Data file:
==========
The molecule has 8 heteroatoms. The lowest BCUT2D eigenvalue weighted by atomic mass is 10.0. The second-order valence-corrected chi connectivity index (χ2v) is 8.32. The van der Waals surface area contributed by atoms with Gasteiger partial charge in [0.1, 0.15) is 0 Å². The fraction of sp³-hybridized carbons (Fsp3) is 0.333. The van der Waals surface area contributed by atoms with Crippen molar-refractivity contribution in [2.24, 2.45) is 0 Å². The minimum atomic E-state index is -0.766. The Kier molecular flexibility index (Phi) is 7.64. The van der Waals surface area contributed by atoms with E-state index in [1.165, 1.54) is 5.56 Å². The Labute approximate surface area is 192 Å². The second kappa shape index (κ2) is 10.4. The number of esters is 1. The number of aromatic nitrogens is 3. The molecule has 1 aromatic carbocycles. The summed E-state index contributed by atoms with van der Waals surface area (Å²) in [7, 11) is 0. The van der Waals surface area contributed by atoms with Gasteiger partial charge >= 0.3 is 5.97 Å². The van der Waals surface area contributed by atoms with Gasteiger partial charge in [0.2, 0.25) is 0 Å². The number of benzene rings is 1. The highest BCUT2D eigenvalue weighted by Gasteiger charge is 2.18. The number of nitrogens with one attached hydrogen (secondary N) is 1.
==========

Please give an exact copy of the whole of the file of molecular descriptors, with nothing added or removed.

The molecule has 8 heteroatoms. The lowest BCUT2D eigenvalue weighted by atomic mass is 10.0. The second-order valence-corrected chi connectivity index (χ2v) is 8.32. The van der Waals surface area contributed by atoms with Gasteiger partial charge in [0.1, 0.15) is 0 Å². The fraction of sp³-hybridized carbons (Fsp3) is 0.333. The van der Waals surface area contributed by atoms with Crippen molar-refractivity contribution in [2.24, 2.45) is 0 Å². The minimum atomic E-state index is -0.766. The Kier molecular flexibility index (Phi) is 7.64. The van der Waals surface area contributed by atoms with E-state index in [1.165, 1.54) is 5.56 Å². The Labute approximate surface area is 192 Å². The second kappa shape index (κ2) is 10.4. The number of esters is 1. The number of aromatic nitrogens is 3. The molecule has 1 aromatic carbocycles. The summed E-state index contributed by atoms with van der Waals surface area (Å²) in [7, 11) is 0. The van der Waals surface area contributed by atoms with Gasteiger partial charge >= 0.3 is 5.97 Å². The van der Waals surface area contributed by atoms with Gasteiger partial charge in [0.2, 0.25) is 0 Å². The number of benzene rings is 1. The highest BCUT2D eigenvalue weighted by Gasteiger charge is 2.18. The number of nitrogens with one attached hydrogen (secondary N) is 1.